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Screenwriting : Should I Stay or Should I Go? by Rebecca Schauer

Rebecca Schauer

Should I Stay or Should I Go?

Funny how people were quoting Joseph Campbell yesterday and here I am quoting the Clash… Anyway, I've recently found myself spending WAY too long writing the last few scenes of my current screenplay. This is something that has never happened to me before, and therefore makes me wonder if I should simply put this one aside for a while and devote my time solidly to the next project, which I have already started. Is my extreme writer's block a sign that this project will not/should not happen, or should I just give it some time and space?

Rome Me-o

I have read various books on writer's block, and they always seem to suggest to leave it alone for a few days and let your mind "refresh". I've heard the same recommendations from working screenwriters within the guild to work on something else (not necessarily scripts) during these creative blocks. Seems to work for me. :)

Kerry Douglas Dye

Agreed. In my experience, you're too close to it. Put it away for a month if you can stand to. It'll read completely differently when you return.

Andrew Chasnoff

Rebecca, I have noticed that my enthusiasm for a future project can kind of block my creative progress on a screenplay that's nearing completion. Unfortunately, as writers, we don't really get to pick what inspires us at any given moment. Unless you are up against a strict deadline, I would recommend writing what you're most excited about.

Babz Bitela, President/Silver Bitela Agency/WGA

Try this: take the opening of the second act and PRETEND it's your opener. Get a feel for it. Something within the second act will probably nudge you out of the the dark space; it's as if a small candle's been lit. Give it whack, you've nothing too lose. It may also help you tie up some loose ends of foreshadow (jf any) that require a payoff but didn't quite happen? Just thinking past the hot dog stand.

Kerry Douglas Dye

Babz's comment makes me want to ask for the following clarification: are you writing and rewriting because you can't figure out the ending? Or because even though you know what the end is supposed to be, you still aren't satisfied with how you've rendered it?

Rebecca Schauer

You're right, Kerry. My dilemma is more of not being able to execute the ending I had outlined in a manner that's interesting. I don't have a strict deadline, although I had been hoping to send it off to some competitions. Personally, I'd rather work on something else for a while, hope the flame sparks again and perhaps send it off at another point in time.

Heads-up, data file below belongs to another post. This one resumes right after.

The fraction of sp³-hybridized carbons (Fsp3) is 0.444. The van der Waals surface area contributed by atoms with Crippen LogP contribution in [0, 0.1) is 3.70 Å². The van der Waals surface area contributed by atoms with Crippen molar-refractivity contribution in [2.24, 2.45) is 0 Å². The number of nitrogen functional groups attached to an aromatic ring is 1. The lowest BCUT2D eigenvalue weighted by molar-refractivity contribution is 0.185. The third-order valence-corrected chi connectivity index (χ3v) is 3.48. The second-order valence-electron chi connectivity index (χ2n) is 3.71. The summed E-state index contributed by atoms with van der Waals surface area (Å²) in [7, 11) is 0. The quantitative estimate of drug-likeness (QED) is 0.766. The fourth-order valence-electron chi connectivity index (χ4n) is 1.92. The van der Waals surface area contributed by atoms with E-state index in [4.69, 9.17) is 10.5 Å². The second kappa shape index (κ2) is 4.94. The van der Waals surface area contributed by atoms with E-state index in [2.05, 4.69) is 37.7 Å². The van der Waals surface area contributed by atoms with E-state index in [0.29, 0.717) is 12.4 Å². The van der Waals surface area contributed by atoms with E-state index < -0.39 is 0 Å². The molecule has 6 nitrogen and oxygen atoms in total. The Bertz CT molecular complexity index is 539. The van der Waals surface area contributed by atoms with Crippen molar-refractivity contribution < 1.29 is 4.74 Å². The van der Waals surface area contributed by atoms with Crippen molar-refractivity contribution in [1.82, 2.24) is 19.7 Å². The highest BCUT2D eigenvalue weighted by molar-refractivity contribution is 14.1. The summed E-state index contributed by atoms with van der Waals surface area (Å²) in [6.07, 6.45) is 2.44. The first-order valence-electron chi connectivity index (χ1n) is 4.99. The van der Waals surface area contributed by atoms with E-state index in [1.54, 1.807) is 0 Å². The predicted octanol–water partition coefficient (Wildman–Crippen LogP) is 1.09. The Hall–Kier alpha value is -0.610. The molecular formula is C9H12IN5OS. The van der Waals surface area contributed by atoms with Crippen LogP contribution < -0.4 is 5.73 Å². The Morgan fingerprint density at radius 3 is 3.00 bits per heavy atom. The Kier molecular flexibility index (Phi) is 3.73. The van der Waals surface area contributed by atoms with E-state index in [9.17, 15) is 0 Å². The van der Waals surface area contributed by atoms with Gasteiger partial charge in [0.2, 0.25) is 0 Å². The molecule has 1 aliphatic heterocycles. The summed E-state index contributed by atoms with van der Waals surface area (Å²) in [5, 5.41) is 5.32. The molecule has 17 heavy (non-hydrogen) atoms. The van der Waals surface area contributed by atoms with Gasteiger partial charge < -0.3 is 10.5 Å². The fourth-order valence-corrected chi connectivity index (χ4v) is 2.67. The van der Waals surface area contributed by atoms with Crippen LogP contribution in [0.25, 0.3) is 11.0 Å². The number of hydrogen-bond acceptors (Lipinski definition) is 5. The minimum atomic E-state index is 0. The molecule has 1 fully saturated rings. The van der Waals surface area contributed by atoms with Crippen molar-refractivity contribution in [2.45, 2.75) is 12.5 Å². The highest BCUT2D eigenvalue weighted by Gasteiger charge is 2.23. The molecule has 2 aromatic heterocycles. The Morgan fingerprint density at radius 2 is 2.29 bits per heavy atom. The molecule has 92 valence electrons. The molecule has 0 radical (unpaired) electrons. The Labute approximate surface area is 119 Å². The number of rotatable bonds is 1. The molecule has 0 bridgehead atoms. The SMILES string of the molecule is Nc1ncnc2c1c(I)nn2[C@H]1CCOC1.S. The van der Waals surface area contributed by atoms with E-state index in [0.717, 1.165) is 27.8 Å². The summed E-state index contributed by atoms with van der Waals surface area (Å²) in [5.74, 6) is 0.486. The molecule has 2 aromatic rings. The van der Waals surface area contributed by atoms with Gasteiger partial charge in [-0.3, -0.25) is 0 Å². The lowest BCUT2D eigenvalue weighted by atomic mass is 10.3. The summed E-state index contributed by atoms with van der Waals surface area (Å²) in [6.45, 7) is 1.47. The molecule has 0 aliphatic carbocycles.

Kerry Douglas Dye

May I ask the genre?

Rebecca Schauer


Cherie Grant

maybe you can't see the forest for the trees. Take a break from it. Move on and when you've finished the next one come back to this one with fresh eyes.

Gordon Olivea

Rebecca, after your break, look at your first act. What question did you ask? (such as: Will the married, older American movie star hook up with the young, bored American wife of a photographer?) Whatever question you asked in the first act needs to be answered in third. If the answer is ambiguous, or remains unanswered, you have a hard sell. 2001: A Space Odyssey had an ending that was very to hard to figure out - Stanley Kubrick admitted he didn't know how to end the film while he was shooting it. It is in my top ten films, but almost every film in my top 100 has an answer in the third act that was well set up in the first.

Rebecca Schauer

Thanks, everyone. Great suggestions.

Melissa Burch

I usually work with an editor so that there is someone to bounce off when I reach a stopping point.

Varun Prabhu

I stay away from the project for a few days and then come back and read what I have written again to gain a fresh perspective.

Adam McCulloch

I know it's not a popular notion but I don't believe there is such a thing as writer's block. Maybe reread some craft books like John Truby's The Anatomy of Story. I find that the answer always lies in adding more skills. it can't hurt anyway.

Shane M Wheeler

I think I agree with stepping away from it and taking a look a few days/weeks/months down the road, but being so close, I would say, Do not be afraid to write crap. Sometimes it's better to write something less than stellar to finish a project, then come back and repair and rewrite later. Sometimes what seems awful now may not be as bad as you think, and with any luck, can be salvaged in the future. I've found even when I struggle, I may come across a good idea in the middle of a slew of bad ones that completely saves my script from hitting the wall.